Williamson plays straight bat to controversry

23:13, Mar 23 2014
Stuart Board and Brendan McCullum
STORMY WEATHER: England cricket captain Stuart Broad speaks with NZ captain Brendan McCullum as rain stops play during the ICC World Twenty20 Bangladesh 2014 group 1 match at Zahur Ahmed Chowdhury Stadium.

He's no lightning rod, Kane Williamson.

English hopes that the New Zealand opener might ignite a war of words, on the back of Sunday morning's abbreviated World Twenty20 tournament match in Chittagong were soon snuffed out yesterday.

Williamson isn't known for his provocative comments and while the England team might want to moan and groan about injustice of playing through a few lightning strikes, New Zealand want the topic to disappear.

Along with captain Brendon McCullum, Williamson was one of the two Black Caps on the field. If he was shocked - in the sense of being surprised - or feared for his safety, he preferred not to say.

These are a selection of press conference quotes to illustrate the point.

"Yeah there was lightning and it was obviously not ideal and I s'pose that's just part of the game.''


"You're not really used to playing with lightning so it's a bit foreign. Look we're just moving on to the next game

"Look I was just trying to watch the ball and play as best I can...look that all happened yesterday.''

Williamson later spoke to Fairfax Media and while still reluctant to discuss Sunday's unique situation at length, he said lightning striking the metal grill of their helmets had been he and McCullum's concern.

"It was pretty serious sort of lightning. Big forks and things and it was fairly close, so every chance we got we took our helmets off and walked away from it.''

The bottom line from that game is that there was thunder and lightning and then it rained and the players left the field and didn't return. You can delve into that as much as you like, but that's what happened and when it was over New Zealand were declared victors under the laws which exist to cater for abandoned matches.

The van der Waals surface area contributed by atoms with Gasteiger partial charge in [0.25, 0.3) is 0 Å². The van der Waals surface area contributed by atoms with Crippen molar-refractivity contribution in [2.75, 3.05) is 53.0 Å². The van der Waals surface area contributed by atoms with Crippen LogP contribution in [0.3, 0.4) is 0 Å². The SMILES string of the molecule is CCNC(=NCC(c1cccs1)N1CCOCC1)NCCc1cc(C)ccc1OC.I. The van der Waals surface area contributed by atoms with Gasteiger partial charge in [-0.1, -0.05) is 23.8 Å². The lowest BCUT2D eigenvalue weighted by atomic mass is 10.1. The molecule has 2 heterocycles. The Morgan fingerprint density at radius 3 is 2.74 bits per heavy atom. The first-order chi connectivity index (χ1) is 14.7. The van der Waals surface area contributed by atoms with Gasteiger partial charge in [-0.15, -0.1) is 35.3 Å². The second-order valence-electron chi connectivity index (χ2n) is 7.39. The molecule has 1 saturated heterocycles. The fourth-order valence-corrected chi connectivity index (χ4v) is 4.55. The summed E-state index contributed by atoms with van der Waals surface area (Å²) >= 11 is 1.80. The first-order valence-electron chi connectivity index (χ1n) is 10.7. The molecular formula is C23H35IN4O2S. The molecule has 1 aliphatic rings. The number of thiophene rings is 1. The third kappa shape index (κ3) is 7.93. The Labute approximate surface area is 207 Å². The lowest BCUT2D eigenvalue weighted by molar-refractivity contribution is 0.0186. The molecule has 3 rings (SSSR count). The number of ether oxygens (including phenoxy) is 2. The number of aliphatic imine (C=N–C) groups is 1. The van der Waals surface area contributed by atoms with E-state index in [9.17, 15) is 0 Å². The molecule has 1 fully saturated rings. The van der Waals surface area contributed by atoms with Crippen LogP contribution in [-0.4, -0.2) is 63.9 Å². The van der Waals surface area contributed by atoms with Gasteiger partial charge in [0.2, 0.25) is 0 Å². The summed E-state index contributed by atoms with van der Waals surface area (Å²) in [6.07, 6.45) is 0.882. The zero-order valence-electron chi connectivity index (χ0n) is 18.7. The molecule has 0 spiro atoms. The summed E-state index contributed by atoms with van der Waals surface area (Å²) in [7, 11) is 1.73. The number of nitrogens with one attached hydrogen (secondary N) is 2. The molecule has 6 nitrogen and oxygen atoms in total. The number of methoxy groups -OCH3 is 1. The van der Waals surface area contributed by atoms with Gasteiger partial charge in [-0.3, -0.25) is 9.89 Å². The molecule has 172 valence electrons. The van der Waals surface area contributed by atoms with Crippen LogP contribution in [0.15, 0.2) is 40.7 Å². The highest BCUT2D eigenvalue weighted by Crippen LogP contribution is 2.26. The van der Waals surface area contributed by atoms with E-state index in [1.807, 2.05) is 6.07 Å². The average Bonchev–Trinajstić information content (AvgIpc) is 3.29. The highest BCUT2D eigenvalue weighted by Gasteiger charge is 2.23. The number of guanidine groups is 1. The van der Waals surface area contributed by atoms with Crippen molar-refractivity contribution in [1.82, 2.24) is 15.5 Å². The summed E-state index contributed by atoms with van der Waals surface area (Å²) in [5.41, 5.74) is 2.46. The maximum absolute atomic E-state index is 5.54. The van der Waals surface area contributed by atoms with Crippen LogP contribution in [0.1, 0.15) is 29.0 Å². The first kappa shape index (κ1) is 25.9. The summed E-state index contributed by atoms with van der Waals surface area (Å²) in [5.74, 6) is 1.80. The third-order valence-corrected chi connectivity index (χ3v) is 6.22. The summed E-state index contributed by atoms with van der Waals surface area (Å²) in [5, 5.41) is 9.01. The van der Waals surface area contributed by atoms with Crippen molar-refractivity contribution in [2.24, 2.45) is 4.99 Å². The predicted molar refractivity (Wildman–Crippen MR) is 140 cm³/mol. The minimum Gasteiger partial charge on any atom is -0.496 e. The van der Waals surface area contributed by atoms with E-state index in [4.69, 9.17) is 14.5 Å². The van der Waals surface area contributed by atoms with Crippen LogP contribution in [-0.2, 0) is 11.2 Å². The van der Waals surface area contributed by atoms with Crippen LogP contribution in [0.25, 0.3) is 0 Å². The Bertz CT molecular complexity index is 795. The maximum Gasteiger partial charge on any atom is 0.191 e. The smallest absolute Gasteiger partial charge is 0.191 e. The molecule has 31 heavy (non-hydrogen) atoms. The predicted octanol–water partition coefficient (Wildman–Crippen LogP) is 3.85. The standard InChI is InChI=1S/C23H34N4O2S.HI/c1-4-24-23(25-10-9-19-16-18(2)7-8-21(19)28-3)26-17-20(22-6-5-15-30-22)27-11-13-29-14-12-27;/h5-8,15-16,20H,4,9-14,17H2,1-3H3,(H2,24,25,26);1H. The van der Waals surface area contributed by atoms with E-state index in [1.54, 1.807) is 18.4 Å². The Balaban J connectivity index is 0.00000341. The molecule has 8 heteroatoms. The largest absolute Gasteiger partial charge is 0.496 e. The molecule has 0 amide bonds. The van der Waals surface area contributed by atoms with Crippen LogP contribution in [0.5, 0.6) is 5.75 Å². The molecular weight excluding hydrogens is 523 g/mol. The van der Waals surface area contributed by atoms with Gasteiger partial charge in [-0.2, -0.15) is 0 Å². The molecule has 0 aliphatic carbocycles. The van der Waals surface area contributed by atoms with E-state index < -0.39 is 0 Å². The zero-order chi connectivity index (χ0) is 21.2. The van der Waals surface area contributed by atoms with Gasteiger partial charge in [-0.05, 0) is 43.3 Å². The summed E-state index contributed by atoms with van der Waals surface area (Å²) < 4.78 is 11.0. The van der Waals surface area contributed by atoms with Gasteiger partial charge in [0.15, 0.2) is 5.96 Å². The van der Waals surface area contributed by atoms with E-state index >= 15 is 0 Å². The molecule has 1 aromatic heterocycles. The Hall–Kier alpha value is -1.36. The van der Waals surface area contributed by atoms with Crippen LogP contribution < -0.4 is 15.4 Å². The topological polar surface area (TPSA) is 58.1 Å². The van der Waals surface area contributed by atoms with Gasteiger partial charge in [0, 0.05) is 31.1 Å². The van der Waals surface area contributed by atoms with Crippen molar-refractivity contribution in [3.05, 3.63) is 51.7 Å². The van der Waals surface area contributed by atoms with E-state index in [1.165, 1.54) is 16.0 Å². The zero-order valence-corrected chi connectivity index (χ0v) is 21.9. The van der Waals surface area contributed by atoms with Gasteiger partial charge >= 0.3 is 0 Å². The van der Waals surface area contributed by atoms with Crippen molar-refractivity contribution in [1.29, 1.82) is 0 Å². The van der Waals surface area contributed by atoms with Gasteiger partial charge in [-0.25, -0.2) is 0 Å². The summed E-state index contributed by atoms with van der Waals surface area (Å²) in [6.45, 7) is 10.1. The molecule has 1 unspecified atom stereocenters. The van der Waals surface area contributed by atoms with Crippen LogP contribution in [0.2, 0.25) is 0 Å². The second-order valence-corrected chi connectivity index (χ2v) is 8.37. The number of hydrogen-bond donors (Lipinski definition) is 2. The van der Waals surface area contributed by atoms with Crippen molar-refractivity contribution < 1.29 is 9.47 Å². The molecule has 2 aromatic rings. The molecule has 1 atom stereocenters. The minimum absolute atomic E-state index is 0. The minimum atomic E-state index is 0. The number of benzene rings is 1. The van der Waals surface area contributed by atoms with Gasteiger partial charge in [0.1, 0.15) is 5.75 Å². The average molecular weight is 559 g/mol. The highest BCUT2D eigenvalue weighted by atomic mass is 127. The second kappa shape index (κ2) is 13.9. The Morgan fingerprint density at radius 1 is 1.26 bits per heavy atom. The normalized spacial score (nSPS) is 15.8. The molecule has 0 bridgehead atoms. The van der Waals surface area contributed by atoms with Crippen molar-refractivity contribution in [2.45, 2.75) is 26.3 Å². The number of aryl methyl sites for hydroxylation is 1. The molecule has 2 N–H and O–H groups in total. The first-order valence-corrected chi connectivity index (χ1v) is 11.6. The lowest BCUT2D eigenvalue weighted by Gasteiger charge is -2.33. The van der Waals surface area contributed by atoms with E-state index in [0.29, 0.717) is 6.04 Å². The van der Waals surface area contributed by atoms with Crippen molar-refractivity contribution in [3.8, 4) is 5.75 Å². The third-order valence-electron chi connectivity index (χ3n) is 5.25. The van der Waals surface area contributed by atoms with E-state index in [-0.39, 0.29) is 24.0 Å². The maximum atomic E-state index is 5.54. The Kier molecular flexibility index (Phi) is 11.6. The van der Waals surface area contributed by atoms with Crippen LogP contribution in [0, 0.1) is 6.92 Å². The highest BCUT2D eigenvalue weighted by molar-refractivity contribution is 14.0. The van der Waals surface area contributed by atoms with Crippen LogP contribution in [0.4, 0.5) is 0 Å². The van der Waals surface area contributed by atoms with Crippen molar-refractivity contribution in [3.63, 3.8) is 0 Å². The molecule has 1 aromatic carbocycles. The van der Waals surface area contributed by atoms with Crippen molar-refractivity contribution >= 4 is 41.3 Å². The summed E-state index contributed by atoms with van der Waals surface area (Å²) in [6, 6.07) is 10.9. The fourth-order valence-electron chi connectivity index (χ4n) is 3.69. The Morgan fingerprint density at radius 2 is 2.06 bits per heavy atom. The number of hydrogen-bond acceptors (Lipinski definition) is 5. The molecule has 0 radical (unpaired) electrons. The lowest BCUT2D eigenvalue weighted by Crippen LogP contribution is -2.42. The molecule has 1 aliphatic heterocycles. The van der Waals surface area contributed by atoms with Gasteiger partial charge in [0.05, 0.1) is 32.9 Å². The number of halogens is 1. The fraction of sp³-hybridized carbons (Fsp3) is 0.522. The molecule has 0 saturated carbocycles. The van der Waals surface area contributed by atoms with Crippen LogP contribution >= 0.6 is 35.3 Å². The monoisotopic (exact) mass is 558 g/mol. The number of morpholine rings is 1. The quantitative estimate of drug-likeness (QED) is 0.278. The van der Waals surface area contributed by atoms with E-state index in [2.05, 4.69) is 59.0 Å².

The rights and wrongs of it are not for Williamson or any of the Black Caps to discuss, really. You're just glad everyone emerged from the episode unscathed and, from a New Zealand point of view, that they got a result that'll aid the rest of their campaign.

Whether they can build on that positive start, against South Africa tonight, remains to be seen. What's not in dispute is that beating the Proteas is one of cricket's bigger challenges.

"They've obviously got world class batsmen, a world class bowling attack and they field very well. We need to play our best cricket to take them down,'' said Williamson.

The daytime fixture (Bangladeshi time) allows New Zealand the opportunity to tinker with the side that beat England. In terms of what might stay the same, it'll be interesting to see if the Black Caps again try stationing a fielder in front of the sight screen when Nathan McCullum's bowling.

Having someone protect the "Max Zone'' in the old Cricket Max format was common, with the game's inventor Martin Crowe christening the position "mid straight.''

The Black Caps are now doing similar, except that the fieldsman is on the rope.

"It's worked once before, when some guy's come down and hit it straight to him and you see a lot of balls go through there so I guess it was just something we've thought about,'' Williamson said.

Fairfax Media